Addressing Security Issues in Connected Healthcare
When it comes to healthcare, IoT is starting to take over the field. Learn how developers can better protect IoT devices against cybersecurity threats.
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Connected devices are expected to drive nearly $47 billion in revenues in healthcare revenue by 2020. The hugely popular IoT concept has the potential to radically alter the industry; as wirelessly connected medical devices increase patient mobility, healthcare professionals get real-time access to patient data and improve healthcare outcomes.
Devices that were previously operated through a computer are now wirelessly communicating with one another, people and systems using Wi-Fi or Bluetooth. The things connected technology can do and achieve to improve healthcare outcomes are endless, enabling you to offer an optimal experience for patients while improving product functionality.
Digitization of the health care industry has resulted in several vulnerabilities that are inherent across healthcare applications.
Connected devices produce and transmit highly sensitive, extremely private patient information that speeds up diagnostic process and enable easier collaboration, resulting in better care.
Despite significant improvements in performance, the transmission of sensitive information is a risk.
Security and privacy are an integral part of the industry, where consequences of medical errors are severe.
Healthcare data often flow from one machine to another, to the hospital administration, to doctors’ offices, into consumer apps, and other cloud-based software and storage devices – and is highly susceptible to interception and manipulation.
In addition, unauthorized access to patient health records, implanted medical devices, and other equipment can have devastating, even fatal impacts.
Although medical devices solutions can transform how medical services are offered and consumed, there are several technical challenges that device manufacturers need to overcome.
- One of the best ways to rise above these challenges is by integrating sensors into devices that not only enable the continuous monitoring of vital stats but also to safely and securely integrate the device with the Internet and other devices in the network.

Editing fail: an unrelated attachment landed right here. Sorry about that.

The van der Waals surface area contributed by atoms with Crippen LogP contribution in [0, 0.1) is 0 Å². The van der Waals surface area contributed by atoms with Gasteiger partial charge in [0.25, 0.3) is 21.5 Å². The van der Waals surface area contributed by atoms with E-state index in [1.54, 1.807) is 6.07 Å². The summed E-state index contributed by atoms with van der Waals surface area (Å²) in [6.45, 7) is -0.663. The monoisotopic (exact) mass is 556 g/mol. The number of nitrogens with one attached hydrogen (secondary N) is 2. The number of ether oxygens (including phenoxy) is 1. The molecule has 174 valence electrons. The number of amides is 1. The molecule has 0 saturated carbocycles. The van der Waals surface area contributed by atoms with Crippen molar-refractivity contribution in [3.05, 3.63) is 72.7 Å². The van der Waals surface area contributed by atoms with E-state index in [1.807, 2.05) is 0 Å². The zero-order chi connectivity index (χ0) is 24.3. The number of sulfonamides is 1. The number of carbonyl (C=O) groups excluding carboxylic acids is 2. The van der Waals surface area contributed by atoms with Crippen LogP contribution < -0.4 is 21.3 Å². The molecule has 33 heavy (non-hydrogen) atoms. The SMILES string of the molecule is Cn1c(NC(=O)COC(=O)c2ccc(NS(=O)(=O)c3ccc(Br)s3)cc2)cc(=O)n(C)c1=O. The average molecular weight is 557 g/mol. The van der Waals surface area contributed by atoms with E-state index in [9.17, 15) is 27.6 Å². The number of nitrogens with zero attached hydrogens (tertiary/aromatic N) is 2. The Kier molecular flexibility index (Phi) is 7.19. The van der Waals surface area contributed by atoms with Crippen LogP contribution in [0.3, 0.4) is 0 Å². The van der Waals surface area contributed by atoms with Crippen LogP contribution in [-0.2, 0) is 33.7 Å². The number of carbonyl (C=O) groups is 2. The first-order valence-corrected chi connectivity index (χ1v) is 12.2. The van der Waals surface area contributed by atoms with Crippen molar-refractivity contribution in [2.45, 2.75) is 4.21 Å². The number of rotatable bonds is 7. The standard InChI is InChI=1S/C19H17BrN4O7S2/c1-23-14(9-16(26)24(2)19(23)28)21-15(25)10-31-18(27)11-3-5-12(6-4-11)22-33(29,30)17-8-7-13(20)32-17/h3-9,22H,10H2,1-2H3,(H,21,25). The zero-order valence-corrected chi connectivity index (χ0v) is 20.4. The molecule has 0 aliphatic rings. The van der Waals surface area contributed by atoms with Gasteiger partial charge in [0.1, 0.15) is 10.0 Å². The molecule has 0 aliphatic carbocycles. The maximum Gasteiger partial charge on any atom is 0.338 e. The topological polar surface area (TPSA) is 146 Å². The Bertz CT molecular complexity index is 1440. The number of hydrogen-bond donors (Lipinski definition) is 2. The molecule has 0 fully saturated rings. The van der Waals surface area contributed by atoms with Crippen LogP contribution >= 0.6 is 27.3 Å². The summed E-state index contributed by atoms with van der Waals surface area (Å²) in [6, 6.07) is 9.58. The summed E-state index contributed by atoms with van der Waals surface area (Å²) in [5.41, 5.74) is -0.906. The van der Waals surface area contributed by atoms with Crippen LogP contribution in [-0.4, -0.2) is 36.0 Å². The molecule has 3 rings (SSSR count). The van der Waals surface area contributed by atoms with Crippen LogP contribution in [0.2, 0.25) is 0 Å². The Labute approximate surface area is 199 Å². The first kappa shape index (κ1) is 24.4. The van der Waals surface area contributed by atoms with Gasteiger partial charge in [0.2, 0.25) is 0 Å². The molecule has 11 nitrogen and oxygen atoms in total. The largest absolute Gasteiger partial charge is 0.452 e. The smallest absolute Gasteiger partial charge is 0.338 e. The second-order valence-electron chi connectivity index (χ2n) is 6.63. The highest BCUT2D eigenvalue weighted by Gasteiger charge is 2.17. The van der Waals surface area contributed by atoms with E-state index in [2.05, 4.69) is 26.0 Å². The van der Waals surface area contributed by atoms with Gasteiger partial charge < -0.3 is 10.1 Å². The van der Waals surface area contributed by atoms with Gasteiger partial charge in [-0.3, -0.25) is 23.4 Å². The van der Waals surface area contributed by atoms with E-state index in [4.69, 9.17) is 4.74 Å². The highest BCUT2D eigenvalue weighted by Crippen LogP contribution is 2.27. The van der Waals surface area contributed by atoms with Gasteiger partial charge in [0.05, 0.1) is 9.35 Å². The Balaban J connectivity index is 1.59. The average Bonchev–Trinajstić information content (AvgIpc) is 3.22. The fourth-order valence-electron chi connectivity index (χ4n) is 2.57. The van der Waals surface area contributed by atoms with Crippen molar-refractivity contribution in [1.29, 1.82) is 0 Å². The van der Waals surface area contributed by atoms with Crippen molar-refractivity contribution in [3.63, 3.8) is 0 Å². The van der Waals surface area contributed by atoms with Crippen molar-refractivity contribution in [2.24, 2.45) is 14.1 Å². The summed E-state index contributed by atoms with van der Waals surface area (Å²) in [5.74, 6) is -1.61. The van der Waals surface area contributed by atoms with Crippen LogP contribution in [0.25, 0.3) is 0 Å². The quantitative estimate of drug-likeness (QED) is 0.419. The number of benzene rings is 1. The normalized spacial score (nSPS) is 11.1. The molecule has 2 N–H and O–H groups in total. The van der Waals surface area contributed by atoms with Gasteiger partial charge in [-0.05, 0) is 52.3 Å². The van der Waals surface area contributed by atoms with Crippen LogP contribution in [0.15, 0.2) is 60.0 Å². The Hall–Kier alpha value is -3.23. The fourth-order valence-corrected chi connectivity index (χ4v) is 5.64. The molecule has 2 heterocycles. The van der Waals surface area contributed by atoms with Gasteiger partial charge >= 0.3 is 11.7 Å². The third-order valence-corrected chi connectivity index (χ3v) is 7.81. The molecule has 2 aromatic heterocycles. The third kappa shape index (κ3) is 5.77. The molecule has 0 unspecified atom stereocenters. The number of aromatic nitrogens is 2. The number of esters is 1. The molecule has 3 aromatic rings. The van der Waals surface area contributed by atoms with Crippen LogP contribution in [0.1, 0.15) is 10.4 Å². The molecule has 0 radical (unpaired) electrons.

- Connected healthcare devices incorporate sensors that generate and collect enormous amounts of valuable data – not just patient health, but also its own performance data.
Sensors track patient health, monitor the device environment, and indicate possible malfunction or threat of downtime.
Such information can help hospitals to proactively attend to device issues, order new parts before they break, and send maintenance teams to assess problems.
Doctors can accordingly schedule appointments around planned fixes, ensuring optimum patient care, and reducing doctor hassle.
- Many parties and stakeholders are involved in the connected healthcare space that collects, shares, receives, and stores data.
- In order to select the appropriate wireless technology, ensure the quality of service, co-existence in the IoT space, compatibility of the device with others, design validation, and risk analysis are important aspects of the medical device design process.
- Since determining optimum connectivity often depends upon the device’s unique environment, you need to incorporate a sufficient level of privacy and security using suitable encryption methods.
- Encrypting patient record data, using identity management to verify correct access, and segmenting network traffic are a few ways to ensure security.
Although connected devices drive significant value, they heighten security and privacy risks. Through stringent device testing, validation, and verification methods, sensor technology, and encryption methods, you can comply with the necessary regulatory requirements, meet the security standards, overcome the unique challenges of wireless-connectivity integration, and reduce time-to-market.
By having the appropriate processes in place, you can ensure that information is available only to authorized people and does not fall into the wrong hands.
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